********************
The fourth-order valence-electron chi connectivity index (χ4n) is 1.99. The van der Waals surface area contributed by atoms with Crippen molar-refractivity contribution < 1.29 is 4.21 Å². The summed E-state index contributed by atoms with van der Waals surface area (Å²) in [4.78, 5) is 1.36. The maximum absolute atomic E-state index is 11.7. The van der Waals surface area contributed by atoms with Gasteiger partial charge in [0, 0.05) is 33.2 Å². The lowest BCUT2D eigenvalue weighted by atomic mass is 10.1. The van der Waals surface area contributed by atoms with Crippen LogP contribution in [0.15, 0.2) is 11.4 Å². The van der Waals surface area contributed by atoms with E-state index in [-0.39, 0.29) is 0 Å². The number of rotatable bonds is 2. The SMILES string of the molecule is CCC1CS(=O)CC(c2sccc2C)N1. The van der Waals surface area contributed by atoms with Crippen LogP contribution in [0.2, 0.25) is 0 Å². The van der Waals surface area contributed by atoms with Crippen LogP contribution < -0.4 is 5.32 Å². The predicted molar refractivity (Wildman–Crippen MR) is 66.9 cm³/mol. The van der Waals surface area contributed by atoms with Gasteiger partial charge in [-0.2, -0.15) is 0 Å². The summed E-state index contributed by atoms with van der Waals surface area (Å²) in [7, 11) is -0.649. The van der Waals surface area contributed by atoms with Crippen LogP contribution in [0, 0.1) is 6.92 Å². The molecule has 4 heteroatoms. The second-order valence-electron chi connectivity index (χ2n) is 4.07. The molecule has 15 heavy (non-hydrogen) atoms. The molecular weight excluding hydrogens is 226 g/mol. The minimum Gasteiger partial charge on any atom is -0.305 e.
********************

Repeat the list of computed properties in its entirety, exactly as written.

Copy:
The fourth-order valence-electron chi connectivity index (χ4n) is 1.99. The van der Waals surface area contributed by atoms with Crippen molar-refractivity contribution < 1.29 is 4.21 Å². The summed E-state index contributed by atoms with van der Waals surface area (Å²) in [4.78, 5) is 1.36. The maximum absolute atomic E-state index is 11.7. The van der Waals surface area contributed by atoms with Gasteiger partial charge in [0, 0.05) is 33.2 Å². The lowest BCUT2D eigenvalue weighted by atomic mass is 10.1. The van der Waals surface area contributed by atoms with Crippen LogP contribution in [0.15, 0.2) is 11.4 Å². The van der Waals surface area contributed by atoms with E-state index in [-0.39, 0.29) is 0 Å². The number of rotatable bonds is 2. The SMILES string of the molecule is CCC1CS(=O)CC(c2sccc2C)N1. The van der Waals surface area contributed by atoms with Crippen LogP contribution in [0.2, 0.25) is 0 Å². The van der Waals surface area contributed by atoms with Crippen LogP contribution < -0.4 is 5.32 Å². The predicted molar refractivity (Wildman–Crippen MR) is 66.9 cm³/mol. The van der Waals surface area contributed by atoms with Gasteiger partial charge in [-0.2, -0.15) is 0 Å². The summed E-state index contributed by atoms with van der Waals surface area (Å²) in [7, 11) is -0.649. The van der Waals surface area contributed by atoms with Crippen LogP contribution in [0, 0.1) is 6.92 Å². The molecule has 4 heteroatoms. The second-order valence-electron chi connectivity index (χ2n) is 4.07. The molecule has 15 heavy (non-hydrogen) atoms. The molecular weight excluding hydrogens is 226 g/mol. The minimum Gasteiger partial charge on any atom is -0.305 e.